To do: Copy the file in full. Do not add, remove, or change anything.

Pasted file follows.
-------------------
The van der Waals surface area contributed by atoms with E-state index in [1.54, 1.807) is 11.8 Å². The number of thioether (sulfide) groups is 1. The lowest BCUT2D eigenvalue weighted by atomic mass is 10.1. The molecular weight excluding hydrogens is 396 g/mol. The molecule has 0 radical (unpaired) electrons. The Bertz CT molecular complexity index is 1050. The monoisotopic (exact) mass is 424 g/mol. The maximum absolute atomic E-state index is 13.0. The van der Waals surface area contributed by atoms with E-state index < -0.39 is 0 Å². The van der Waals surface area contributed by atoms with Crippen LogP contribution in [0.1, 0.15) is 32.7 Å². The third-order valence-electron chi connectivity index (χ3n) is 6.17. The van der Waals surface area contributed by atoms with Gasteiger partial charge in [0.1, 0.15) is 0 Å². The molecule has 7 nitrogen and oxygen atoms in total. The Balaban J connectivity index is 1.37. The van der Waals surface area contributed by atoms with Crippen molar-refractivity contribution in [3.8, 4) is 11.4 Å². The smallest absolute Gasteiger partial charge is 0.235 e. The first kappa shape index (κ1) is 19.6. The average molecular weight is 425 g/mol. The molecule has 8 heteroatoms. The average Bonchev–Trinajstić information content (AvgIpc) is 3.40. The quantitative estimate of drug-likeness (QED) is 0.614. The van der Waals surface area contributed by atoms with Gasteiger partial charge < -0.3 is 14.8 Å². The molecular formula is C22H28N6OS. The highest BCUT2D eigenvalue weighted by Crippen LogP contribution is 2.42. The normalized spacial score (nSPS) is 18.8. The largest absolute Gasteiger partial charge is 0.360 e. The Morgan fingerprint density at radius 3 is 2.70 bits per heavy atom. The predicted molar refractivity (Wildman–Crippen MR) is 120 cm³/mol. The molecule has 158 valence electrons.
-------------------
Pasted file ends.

The van der Waals surface area contributed by atoms with E-state index in [1.54, 1.807) is 11.8 Å². The number of thioether (sulfide) groups is 1. The lowest BCUT2D eigenvalue weighted by atomic mass is 10.1. The molecular weight excluding hydrogens is 396 g/mol. The molecule has 0 radical (unpaired) electrons. The Bertz CT molecular complexity index is 1050. The monoisotopic (exact) mass is 424 g/mol. The maximum absolute atomic E-state index is 13.0. The van der Waals surface area contributed by atoms with E-state index < -0.39 is 0 Å². The van der Waals surface area contributed by atoms with Crippen LogP contribution in [0.1, 0.15) is 32.7 Å². The third-order valence-electron chi connectivity index (χ3n) is 6.17. The van der Waals surface area contributed by atoms with Gasteiger partial charge in [0.1, 0.15) is 0 Å². The molecule has 7 nitrogen and oxygen atoms in total. The Balaban J connectivity index is 1.37. The van der Waals surface area contributed by atoms with Crippen molar-refractivity contribution in [3.8, 4) is 11.4 Å². The smallest absolute Gasteiger partial charge is 0.235 e. The first kappa shape index (κ1) is 19.6. The average molecular weight is 425 g/mol. The molecule has 8 heteroatoms. The average Bonchev–Trinajstić information content (AvgIpc) is 3.40. The quantitative estimate of drug-likeness (QED) is 0.614. The van der Waals surface area contributed by atoms with Gasteiger partial charge < -0.3 is 14.8 Å². The molecular formula is C22H28N6OS. The highest BCUT2D eigenvalue weighted by Crippen LogP contribution is 2.42. The normalized spacial score (nSPS) is 18.8. The largest absolute Gasteiger partial charge is 0.360 e. The Morgan fingerprint density at radius 3 is 2.70 bits per heavy atom. The predicted molar refractivity (Wildman–Crippen MR) is 120 cm³/mol. The molecule has 158 valence electrons.